New England Premiere!
Thursday, October 13 at 9:30pm
(2000) dir Takashi Miike w/ Kazuya Nakayama,
Ryosuke Miki, Ken'ichi Endo, Susumu Terajima, Beat Takeshi [128
min; in Japanese w/English subtitles]
Almost defying description, Miike's film
opens with found documentary footage about sperm-production in young
males and then turns to a graphically violent recreation of the
execution in 1865 of the 28-year-old Okada Izo, a low-born samurai
who killed in the service of the anti-shogun rebel Hanpeita Takechi.
Fast-forward through 15 decades of Japanese history: suddenly Izo's
spirit possesses the body of a street-sleeper in an alley of Tokyo's
The reincarnated assassin goes on a killing
rampage through time and space, from the Warring States period to
the day after tomorrow, slaughtering everyone from a Buddhist elder
to the prime minister ("Beat" Takeshi in one of dozens of star cameos),
not forgetting his own mother. Nothing can stop him, because Izo
is negation itself: the contradiction spewed up by the "perfect
system" that is Japan. Nothing is immune to his attack, except perhaps
the godlike emperor (Matsuda Ryuhei, dishy in silk) and the maternal
goddess of mercy (the ineffable Momoi Kaori). Standing to one side,
watching and commenting in song, is Tomokawa Kazuki, a radical folkie
from the 1960s.
So, is this the first philosophical splatter
film? A demolition of Japan's body politic? Or maybe a sensitive
account of the programming of male hormones? Miike's answer is up
there on the screen, and my guess is that he's smiling. - notes
from the Vancouver Int'l Film Festival
From the Director of The Grudge!
Sunday, October 16 at 10:00pm
(2000) dir Takashi Shimizu w/ Yuuko Daike,
Makoto Ashikawa, Kahori Fujii [76 min; in Japanese w/English subtitles]
Depressingly, for those of us who are over
30, the director of this intense, endlessly-replicating, somewhat
viral franchise is only 31 years old. Takashi Shimizu's first professional
job a 30-minute short cut to 3 minutes brought him to the attention
of Taka Ichise, the man who pulls the strings of the new Japanese
horror boom, having produced the Ring films and Dark Water. Ichise
had always wanted to make a haunted house film, and Shimizu pitched
him an idea about a house overflowing with homicidal rage, which
pushed Ichise's pleasure buttons. The first two JU-ON projects were
V-cinema releases (shot-on-video productions designed to be released
straight to video it's where splatter-schtick auteur, Takashi
Miike, got his start) that performed poorly. Taking a counterintuitive
approach to that of most US producers, Ichise paid attention to
internet sites proclaiming the JU-ON videos the scariest movies
ever made, and he noticed that they always seemed to be rented out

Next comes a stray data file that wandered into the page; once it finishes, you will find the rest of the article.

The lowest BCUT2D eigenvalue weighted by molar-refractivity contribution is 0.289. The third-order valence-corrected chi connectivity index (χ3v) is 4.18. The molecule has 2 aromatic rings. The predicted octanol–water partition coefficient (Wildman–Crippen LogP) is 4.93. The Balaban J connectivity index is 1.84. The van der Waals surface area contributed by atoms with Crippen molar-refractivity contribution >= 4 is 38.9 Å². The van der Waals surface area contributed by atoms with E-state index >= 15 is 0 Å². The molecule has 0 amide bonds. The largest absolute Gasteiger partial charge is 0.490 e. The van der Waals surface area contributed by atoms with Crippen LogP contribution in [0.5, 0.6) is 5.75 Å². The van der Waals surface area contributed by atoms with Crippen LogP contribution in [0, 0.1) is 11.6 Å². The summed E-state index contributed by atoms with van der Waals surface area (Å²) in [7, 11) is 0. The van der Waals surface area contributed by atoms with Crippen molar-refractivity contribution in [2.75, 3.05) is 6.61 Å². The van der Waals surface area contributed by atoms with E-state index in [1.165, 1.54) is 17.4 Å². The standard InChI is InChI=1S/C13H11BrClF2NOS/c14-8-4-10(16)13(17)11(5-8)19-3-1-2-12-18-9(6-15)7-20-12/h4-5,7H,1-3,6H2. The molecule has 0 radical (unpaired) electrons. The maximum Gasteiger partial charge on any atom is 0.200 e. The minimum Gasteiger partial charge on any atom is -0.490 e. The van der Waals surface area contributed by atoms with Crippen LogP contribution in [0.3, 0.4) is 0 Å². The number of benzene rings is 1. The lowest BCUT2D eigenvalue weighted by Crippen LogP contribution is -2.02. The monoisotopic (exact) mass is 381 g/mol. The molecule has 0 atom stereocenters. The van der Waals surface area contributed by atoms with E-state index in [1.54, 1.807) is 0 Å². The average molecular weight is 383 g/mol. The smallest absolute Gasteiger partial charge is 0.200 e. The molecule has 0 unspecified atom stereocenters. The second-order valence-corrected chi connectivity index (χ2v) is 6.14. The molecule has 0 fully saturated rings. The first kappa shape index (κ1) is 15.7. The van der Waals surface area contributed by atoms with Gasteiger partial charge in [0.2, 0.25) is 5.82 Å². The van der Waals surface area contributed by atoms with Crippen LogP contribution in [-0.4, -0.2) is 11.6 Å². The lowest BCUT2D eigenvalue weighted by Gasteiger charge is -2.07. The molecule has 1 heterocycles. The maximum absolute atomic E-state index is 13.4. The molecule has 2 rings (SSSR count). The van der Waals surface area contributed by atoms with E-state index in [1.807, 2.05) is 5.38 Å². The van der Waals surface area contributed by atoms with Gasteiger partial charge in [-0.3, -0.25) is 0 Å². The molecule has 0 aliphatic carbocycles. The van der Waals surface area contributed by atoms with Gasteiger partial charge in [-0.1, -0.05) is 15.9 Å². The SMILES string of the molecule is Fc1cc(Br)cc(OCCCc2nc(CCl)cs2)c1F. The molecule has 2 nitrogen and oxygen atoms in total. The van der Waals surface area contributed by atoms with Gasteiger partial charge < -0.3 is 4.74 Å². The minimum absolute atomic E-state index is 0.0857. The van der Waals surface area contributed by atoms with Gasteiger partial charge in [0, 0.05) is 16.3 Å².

at his local video store. And so, he authorized a big screen, 35mm
version of the story, written and scripted by Shimizu , and ten
days before JU-ON was released, he greenlit production on JU-ON
2, a big screen extension of the franchise. The first JU-ON came
out and hit big, as did the second, and a long-running gamble finally
"The theme of the first JU-ON is shadow
and darkness. The theme of JU-ON 2 is motherhood," says Shimizu
, and sure enough, while the first movie is a fever dream haunted
house movie that's had its chronology hacked to pieces and stitched
back together again with rotten flesh, the second focuses more on
the plot and characters, and really goes to town with baroque set
pieces involving strange knockings, the infamous throat clicks,
and oceans of black, greasy hair. Besides Shimizu and Ichise, who
both worked on the US remake, the only two people to make it through
both V-cinema films, both Japanese JUON films, and the US remake
are Takako Fuji, who plays the horrifying, silent-screamed ghost
girl, and Yuya Ozeki who plays the little dead boy, Toshio, whose
face has become as common a sight in Japanese video stores as the
big, sweaty, hairy eyeball of The Ring.
Hailed as the scariest Japanese movies
of all time, the JU-ON films don't disappoint with their disorienting,
non-linear slide down a slippery slope to gibbering, surreal madness.
No blood, no gore, no cheap tricks... just pure, skin-crawling,
gut-tightening terror. notes from the New York Asian Film Festival
(Out Of Competition Screening)
New England Premiere!
From the Director of The Grudge!
Friday, October 14 at 7:30pm
Saturday, October 15 at 5:30pm
(2004) dir. Takashi Shimizu, w/ Shinya
Tsukamoto, Tomomi Miyashita, Kazuhiro Nakahara [92 min; in Japanese
A fear-obsessed freelance cameraman (Shinya
Tsukamoto) investigates an urban legend involving mysterious spirits
that haunt the subways of Tokyo, leading him to a disturbing discovery
and a troubling new houseguest. Squeezed in before the start of
production on the big-budget U.S. remake of his The Grudge, this
disturbing new film by Japanese horror master Shimizu gets back
to his low-budget roots shot on video in just 8 days and with
fellow filmmaker Tsukamoto (Tetsuo The Iron Man) in the lead.
"Not only is it [Shimizu's] most interesting
and accomplished work to date, it is also one of the finest horrors